The Importance of the "Name Game" in Marriage
- Tuesday, March 02, 2004
When God created our first parent, Adam, He assigned him the task of naming the animals. This first task set man uniquely apart from the animals: his ability to identify, categorize, and designate. Putting a name to a thing is connecting with that thing, relating to it. We name our inventions and our creations. In this way we put our stamp on them. We identify with them forever. When we name a person, place, thing, or event, we actually bond with it: we are linked to it and it is linked to us.
In fact, this first naming assignment is directly related to the creation of the first marriage (Gen. 2:21-25). "But for Adam no suitable helper was found" (Gen. 2:20). From the very first naming assignment, God was preparing for His creation of the first marriage. And this naming game continues right on into the first marriage itself (Gen. 2:23-24):
The man said, "This is now bone of my bones and flesh of my flesh; she shall be called 'woman,' for she was taken out of man." For this reason a man shall leave his father and mother and be united to his wife, and they will become one flesh. The man and his wife were both naked, and they felt no shame.
Even after the Fall, when sin entered the world, naming is vitally linked to marriage and the family (Gen. 3:20):
Adam named his wife Eve, because she would become the mother of all the living.
Did you ever wonder why we are so bound to naming things, especially in our marriages and families? Think about it. We name the various phases of our marriages (e.g., the honeymoon, the adjustment period, the enrichment years, etc.). We name our anniversaries (e.g., the silver, the golden, the diamond, etc.). We name our children. We name our pets. We even have pet names for each other, special names that are encoded with secret meanings that connect us to our love lives. I wish I could tell you why I call my wife "Pooky Woo Woo." But then I would have to kill you. Or, even worse, Mary would have to kill me! It seems that we are forever anchored to the naming game. Why is this?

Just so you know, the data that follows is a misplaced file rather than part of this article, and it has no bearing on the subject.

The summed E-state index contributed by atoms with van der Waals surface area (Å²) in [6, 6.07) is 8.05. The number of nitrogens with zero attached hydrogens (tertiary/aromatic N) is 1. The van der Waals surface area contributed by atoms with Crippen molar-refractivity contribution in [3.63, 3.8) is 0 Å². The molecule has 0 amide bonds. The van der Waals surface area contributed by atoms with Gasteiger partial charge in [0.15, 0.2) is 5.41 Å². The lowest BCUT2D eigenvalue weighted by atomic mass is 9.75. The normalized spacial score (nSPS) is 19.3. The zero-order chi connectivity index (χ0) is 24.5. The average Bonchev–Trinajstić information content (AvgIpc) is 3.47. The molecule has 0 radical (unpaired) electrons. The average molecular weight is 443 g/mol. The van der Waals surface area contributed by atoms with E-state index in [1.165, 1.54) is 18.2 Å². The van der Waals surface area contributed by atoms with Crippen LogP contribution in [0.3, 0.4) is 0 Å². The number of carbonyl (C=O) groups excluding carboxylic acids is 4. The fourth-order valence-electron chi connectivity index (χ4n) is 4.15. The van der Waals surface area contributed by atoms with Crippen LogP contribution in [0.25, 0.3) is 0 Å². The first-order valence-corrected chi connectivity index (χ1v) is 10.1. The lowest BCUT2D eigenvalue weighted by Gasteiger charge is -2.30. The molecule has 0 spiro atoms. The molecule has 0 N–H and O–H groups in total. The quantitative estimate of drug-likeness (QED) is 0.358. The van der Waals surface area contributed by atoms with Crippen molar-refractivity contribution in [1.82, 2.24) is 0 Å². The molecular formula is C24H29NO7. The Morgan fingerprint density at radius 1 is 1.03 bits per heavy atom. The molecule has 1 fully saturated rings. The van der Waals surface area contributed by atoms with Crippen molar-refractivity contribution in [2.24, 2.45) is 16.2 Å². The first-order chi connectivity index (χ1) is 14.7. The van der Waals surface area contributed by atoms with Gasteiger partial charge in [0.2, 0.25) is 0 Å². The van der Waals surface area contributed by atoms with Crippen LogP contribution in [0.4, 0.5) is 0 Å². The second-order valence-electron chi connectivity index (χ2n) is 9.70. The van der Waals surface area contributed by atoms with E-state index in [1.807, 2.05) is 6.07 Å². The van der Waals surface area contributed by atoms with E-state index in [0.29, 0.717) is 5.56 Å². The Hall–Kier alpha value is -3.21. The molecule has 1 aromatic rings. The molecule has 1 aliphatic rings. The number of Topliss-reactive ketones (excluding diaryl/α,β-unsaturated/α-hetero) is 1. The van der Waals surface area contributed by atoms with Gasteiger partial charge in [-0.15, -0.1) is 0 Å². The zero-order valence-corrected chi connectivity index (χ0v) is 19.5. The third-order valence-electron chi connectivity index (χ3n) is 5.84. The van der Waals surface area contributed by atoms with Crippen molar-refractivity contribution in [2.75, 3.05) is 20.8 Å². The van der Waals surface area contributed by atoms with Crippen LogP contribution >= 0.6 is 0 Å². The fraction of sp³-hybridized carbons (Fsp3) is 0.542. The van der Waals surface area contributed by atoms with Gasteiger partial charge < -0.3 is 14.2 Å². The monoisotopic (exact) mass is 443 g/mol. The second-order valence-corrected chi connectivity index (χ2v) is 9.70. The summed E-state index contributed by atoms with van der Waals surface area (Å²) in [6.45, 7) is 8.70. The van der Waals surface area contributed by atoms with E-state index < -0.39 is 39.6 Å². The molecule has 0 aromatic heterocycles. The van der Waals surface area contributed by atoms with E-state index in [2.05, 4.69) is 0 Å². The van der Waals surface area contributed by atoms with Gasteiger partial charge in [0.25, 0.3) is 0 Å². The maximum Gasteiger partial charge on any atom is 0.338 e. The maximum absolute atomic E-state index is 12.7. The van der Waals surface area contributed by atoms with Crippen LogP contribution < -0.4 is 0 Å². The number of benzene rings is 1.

Perhaps it is because of the fact that naming bonds us to the persons, places, things, and events that we name. And God created us to be bonded, first and foremost to Him and then to others. After all, what are the two greatest commandments? "The most important one . . . is this: . . . 'Love the Lord your God with all your heart and with all your soul and with all your mind and with all your strength.' The second is this: 'Love your neighbor as yourself.' There is no commandment greater than these" (Mark 12:29-31). There can be no life with God or others without naming. In fact, in our Christian lives, God Himself is the great Namer, "Yet to all who received [Jesus Christ], to those who believed in His name, to these [God] gave the right to become children of God" (John 1:12). "How great is the love the Father has lavished on us, that we should be called children of God! And that is what we are!" (1 John 3:1).
Naming in Your Marriage
God can and will transform our marriages if we learn how to cooperate with Him in the naming game. How can we do this?
• First, remove the negative names from your vocabulary and even your memories. For if naming can have a positive impact on your marriage, it can also have a negative one as well. All marriages have certain down times and experiences. By naming and falling back on them, you only bond yourself and your mate to the painful memories. So avoid going back to "the blowouts" or "the dark side" or "the day of the locusts."
• Second, confer loving and intimate, personally encoded names on your mate. Be careful how and when you use them (you never want to embarrass your mate). But use them nevertheless. I don't mean the cheaply granted and stereotyped names like "Honey" or "Darling." I guess these old standards are OK (they're better than nothing), but they just lack the personal and unique touch that each of us craves in our marriage.
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